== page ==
The White House has filed a brief with the Supreme Court to void what is viewed as a unconstitutional section of the Defense of Marriage Act.
Solicitor General Donald Verrilli told the high court that laws concerning gay people, an “unpopular group,” should face heightened scrutiny and that DOMA’s Section 3 — which keeps the federal government from recognizing same-sex couples legally married in states — is unconstitutional.
“Section 3 of DOMA violates the fundamental constitutional guarantee of equal protection,” wrote Verrilli. “The law denies to tens of thousands of same-sex couples who are legally married under state law an array of important federal benefits that are available to legally married opposite-sex couples. Because this discrimination cannot be justified as substantially furthering any important governmental interest, Section 3 is unconstitutional.”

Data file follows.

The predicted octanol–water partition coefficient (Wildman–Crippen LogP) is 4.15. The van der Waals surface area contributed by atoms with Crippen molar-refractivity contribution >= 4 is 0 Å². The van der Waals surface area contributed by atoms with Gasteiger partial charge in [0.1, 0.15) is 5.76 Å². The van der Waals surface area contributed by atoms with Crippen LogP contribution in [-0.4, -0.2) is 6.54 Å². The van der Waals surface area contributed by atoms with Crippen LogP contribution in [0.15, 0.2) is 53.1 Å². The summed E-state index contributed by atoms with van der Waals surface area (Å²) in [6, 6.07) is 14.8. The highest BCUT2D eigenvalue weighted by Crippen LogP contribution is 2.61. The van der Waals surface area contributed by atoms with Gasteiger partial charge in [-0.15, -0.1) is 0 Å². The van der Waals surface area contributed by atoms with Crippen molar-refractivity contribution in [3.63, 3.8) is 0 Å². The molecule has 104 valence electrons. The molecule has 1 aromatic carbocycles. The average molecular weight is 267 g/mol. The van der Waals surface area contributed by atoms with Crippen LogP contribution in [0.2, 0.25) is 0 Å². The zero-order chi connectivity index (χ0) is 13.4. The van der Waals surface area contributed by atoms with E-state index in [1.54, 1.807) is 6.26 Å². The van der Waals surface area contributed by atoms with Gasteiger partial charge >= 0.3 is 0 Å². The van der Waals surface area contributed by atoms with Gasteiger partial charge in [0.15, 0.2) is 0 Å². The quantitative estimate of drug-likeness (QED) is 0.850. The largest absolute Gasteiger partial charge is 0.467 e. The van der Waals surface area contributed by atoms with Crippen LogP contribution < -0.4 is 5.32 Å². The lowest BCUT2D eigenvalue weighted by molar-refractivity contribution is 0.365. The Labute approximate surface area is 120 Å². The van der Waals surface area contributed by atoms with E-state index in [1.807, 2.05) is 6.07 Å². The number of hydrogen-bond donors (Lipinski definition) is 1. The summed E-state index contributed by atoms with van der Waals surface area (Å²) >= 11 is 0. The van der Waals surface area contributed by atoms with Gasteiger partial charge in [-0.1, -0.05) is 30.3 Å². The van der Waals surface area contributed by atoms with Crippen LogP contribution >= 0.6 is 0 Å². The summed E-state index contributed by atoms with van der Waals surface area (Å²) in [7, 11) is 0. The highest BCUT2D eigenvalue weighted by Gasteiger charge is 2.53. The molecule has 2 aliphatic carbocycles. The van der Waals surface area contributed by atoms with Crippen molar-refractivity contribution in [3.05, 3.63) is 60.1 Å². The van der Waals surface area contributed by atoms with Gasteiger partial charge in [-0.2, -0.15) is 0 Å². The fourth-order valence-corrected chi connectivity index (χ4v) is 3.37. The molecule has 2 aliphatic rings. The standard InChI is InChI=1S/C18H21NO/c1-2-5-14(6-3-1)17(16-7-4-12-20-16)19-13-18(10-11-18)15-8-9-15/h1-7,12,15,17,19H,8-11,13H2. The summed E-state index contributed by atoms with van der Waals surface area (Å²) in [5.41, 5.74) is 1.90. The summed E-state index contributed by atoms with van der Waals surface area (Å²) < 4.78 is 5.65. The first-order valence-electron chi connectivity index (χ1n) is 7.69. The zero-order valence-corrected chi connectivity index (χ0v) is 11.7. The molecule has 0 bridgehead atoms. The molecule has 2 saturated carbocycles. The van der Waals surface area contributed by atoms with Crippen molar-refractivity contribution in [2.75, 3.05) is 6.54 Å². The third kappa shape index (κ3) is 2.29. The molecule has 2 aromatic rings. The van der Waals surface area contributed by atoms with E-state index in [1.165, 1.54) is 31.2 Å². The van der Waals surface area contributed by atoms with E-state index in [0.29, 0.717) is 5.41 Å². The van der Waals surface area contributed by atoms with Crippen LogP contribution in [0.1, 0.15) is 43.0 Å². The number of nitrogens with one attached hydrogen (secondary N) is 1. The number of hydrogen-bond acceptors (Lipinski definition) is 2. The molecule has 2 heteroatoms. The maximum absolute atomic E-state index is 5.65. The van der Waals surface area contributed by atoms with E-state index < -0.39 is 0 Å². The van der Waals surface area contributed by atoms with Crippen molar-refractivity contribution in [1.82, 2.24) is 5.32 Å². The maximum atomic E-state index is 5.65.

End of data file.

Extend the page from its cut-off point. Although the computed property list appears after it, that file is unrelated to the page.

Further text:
Edie Windsor, 83, brought the case. She married Thea Spyer in 2007 after being engaged for 40 years. Upon Spyer’s death in 2009, Windsor found herself liable for $600,000 in taxes she would not have had to pay were she a man.